On August 30, 1906, when requesting the librarian of the Lehranstalt für die Wissenschaft des Judentums in Berlin to dispatch some books to him, Martin Schreiner, who had been diagnosed with mental illness in April 1902, at the age of 39, and was writing from the Sanatorium Berolinum in Berlin Lankwitz where he was hospitalized, expresses the hope to be released soon. The letter is Schreiner's last written testimony. His mental disorder put a painful and sudden end to the rich, albeit brief, career of a prolific and versatile scholar, and one of the most important representatives of the Science of Judaism who was at the same time engaged in the study of Islam. The talk outlines Schreiner’s intellectual trajectory from his time as a student in Budapest until his active time in Berlin, December 1893 through 1902, when the rich manuscript holdings of the Königliche Bibliothek opened up entirely new vistas to him.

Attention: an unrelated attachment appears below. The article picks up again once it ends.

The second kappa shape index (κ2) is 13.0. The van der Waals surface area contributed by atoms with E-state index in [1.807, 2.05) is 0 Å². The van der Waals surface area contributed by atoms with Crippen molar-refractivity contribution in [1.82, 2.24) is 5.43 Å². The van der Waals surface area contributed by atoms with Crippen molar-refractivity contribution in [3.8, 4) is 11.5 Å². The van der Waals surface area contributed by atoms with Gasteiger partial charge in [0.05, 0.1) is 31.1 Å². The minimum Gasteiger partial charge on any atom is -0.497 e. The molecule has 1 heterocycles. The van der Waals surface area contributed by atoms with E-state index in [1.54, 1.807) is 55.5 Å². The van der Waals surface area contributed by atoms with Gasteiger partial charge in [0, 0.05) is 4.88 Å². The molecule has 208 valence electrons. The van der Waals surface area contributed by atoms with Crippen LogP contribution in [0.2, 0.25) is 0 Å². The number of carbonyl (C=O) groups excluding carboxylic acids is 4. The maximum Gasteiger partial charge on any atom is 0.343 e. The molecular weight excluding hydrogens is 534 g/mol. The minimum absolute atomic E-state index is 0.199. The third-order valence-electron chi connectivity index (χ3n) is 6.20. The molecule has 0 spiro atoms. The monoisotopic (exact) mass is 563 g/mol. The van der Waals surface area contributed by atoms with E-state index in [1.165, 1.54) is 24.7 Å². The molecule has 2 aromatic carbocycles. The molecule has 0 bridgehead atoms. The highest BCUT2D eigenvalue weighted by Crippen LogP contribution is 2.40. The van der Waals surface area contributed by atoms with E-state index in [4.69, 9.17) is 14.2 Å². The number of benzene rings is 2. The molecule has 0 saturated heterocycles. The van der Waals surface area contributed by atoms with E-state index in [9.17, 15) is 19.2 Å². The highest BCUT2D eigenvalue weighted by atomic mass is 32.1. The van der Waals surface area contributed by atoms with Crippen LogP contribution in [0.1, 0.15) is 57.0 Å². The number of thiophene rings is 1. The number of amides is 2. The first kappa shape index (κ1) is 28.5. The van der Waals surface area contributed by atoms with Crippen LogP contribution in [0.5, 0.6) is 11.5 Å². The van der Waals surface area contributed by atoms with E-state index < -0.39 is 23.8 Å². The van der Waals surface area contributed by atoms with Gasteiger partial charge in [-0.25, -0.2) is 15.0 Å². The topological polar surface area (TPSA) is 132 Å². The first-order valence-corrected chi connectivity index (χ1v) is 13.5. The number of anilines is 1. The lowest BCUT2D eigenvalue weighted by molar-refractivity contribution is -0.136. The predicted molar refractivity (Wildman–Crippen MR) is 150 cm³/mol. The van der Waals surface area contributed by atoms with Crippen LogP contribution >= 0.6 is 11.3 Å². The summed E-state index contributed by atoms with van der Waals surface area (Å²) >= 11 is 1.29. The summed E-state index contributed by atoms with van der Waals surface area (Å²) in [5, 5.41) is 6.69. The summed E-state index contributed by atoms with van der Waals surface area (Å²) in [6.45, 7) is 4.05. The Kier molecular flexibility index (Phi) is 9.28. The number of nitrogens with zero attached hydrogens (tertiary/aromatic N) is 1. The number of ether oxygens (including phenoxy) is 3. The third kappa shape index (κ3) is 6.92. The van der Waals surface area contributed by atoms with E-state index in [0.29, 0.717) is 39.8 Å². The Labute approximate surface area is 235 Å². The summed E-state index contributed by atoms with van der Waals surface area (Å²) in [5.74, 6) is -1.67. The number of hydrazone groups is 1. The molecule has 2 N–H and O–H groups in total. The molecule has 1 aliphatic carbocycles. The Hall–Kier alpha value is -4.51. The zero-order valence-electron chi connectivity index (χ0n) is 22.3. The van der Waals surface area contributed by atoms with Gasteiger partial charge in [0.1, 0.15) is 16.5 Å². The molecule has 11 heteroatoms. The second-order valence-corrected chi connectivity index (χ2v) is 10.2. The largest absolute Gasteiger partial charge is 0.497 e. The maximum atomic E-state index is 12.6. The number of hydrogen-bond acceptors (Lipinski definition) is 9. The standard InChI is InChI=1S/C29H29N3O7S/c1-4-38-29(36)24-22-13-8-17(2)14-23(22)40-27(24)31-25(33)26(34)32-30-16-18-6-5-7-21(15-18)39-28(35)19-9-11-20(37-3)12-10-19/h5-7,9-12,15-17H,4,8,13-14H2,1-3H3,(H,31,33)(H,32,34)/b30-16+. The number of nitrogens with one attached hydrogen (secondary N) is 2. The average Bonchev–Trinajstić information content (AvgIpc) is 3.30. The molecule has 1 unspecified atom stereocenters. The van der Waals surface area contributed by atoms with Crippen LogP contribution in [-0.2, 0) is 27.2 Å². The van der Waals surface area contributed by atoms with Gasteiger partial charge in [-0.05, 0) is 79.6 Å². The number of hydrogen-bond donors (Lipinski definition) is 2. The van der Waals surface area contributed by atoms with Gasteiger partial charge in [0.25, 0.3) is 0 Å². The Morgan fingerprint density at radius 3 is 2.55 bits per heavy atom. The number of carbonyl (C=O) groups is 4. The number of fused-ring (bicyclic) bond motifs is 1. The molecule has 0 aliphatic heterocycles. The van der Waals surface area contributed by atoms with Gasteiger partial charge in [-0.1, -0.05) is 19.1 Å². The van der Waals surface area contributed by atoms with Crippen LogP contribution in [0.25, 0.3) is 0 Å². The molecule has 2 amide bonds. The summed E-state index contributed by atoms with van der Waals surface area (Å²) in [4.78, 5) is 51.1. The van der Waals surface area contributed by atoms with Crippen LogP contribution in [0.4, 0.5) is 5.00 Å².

Sabine Schmidtke is Professor of Islamic Intellectual History at the Institute for Advanced Study, Princeton NJ. Her research interests include Shīʿism (Zaydism and Twelver Shīʿism), intersections of Jewish and Muslim intellectual history, the Arabic Bible, the history of Orientalism and the Science of Judaism, and the history of the book and libraries in the Islamicate world. Her recent publications include Traditional Yemeni Scholarship amidst Political Turmoil and War: Muḥammad b. Muḥammad b. Ismāʿīl b. al-Muṭahhar al-Manṣūr (1915-2016) and His Personal Library (Cordoba 2018), Muslim Perceptions and Receptions of the Bible: Texts and Studies (Atlanta 2019, with Camilla Adang), Oxford Handbook of Islamic Philosophy (New York 2017, with Khaled El-Rouayheb), and Imāmī Thought in Transition: An Archaeological Inquiry into Texts and their Transmission (Cordoba: UCO; with Hassan Ansari; volume one currently in press).